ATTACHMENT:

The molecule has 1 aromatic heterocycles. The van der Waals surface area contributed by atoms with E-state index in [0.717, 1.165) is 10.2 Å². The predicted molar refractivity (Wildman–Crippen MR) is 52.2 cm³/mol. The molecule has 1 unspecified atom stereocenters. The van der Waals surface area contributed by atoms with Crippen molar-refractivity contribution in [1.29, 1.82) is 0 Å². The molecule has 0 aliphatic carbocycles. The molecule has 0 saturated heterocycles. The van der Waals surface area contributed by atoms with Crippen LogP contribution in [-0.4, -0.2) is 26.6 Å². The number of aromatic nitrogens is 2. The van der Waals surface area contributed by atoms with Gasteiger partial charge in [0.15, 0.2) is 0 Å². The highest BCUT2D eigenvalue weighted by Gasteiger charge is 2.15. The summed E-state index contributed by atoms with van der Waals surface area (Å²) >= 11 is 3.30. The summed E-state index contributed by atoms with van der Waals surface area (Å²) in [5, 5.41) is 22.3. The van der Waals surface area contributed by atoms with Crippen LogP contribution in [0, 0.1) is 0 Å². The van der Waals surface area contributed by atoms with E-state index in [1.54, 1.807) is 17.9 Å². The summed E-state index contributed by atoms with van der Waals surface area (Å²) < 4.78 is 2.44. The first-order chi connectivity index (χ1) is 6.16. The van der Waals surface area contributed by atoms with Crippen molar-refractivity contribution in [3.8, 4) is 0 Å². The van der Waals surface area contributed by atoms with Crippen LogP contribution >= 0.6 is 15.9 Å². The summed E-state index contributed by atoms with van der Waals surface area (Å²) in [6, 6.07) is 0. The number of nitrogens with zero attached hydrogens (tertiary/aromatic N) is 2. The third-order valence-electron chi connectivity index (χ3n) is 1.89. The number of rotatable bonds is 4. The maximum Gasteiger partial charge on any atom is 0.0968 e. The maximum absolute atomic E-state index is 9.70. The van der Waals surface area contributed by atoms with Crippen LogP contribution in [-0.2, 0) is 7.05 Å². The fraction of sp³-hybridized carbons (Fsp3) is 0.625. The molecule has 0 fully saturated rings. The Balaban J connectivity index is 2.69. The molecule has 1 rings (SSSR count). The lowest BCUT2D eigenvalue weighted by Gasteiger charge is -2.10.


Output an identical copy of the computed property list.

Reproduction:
The molecule has 1 aromatic heterocycles. The van der Waals surface area contributed by atoms with E-state index in [0.717, 1.165) is 10.2 Å². The predicted molar refractivity (Wildman–Crippen MR) is 52.2 cm³/mol. The molecule has 1 unspecified atom stereocenters. The van der Waals surface area contributed by atoms with Crippen molar-refractivity contribution in [1.29, 1.82) is 0 Å². The molecule has 0 aliphatic carbocycles. The molecule has 0 saturated heterocycles. The van der Waals surface area contributed by atoms with Crippen LogP contribution in [-0.4, -0.2) is 26.6 Å². The number of aromatic nitrogens is 2. The van der Waals surface area contributed by atoms with Gasteiger partial charge in [0.15, 0.2) is 0 Å². The highest BCUT2D eigenvalue weighted by Gasteiger charge is 2.15. The summed E-state index contributed by atoms with van der Waals surface area (Å²) >= 11 is 3.30. The summed E-state index contributed by atoms with van der Waals surface area (Å²) in [5, 5.41) is 22.3. The van der Waals surface area contributed by atoms with Crippen LogP contribution in [0, 0.1) is 0 Å². The van der Waals surface area contributed by atoms with E-state index in [1.54, 1.807) is 17.9 Å². The summed E-state index contributed by atoms with van der Waals surface area (Å²) < 4.78 is 2.44. The first-order chi connectivity index (χ1) is 6.16. The van der Waals surface area contributed by atoms with Crippen molar-refractivity contribution in [3.8, 4) is 0 Å². The van der Waals surface area contributed by atoms with Crippen LogP contribution >= 0.6 is 15.9 Å². The summed E-state index contributed by atoms with van der Waals surface area (Å²) in [6, 6.07) is 0. The number of nitrogens with zero attached hydrogens (tertiary/aromatic N) is 2. The third-order valence-electron chi connectivity index (χ3n) is 1.89. The number of rotatable bonds is 4. The maximum Gasteiger partial charge on any atom is 0.0968 e. The maximum absolute atomic E-state index is 9.70. The van der Waals surface area contributed by atoms with Crippen LogP contribution in [-0.2, 0) is 7.05 Å². The fraction of sp³-hybridized carbons (Fsp3) is 0.625. The molecule has 0 fully saturated rings. The Balaban J connectivity index is 2.69. The molecule has 1 rings (SSSR count). The lowest BCUT2D eigenvalue weighted by Gasteiger charge is -2.10.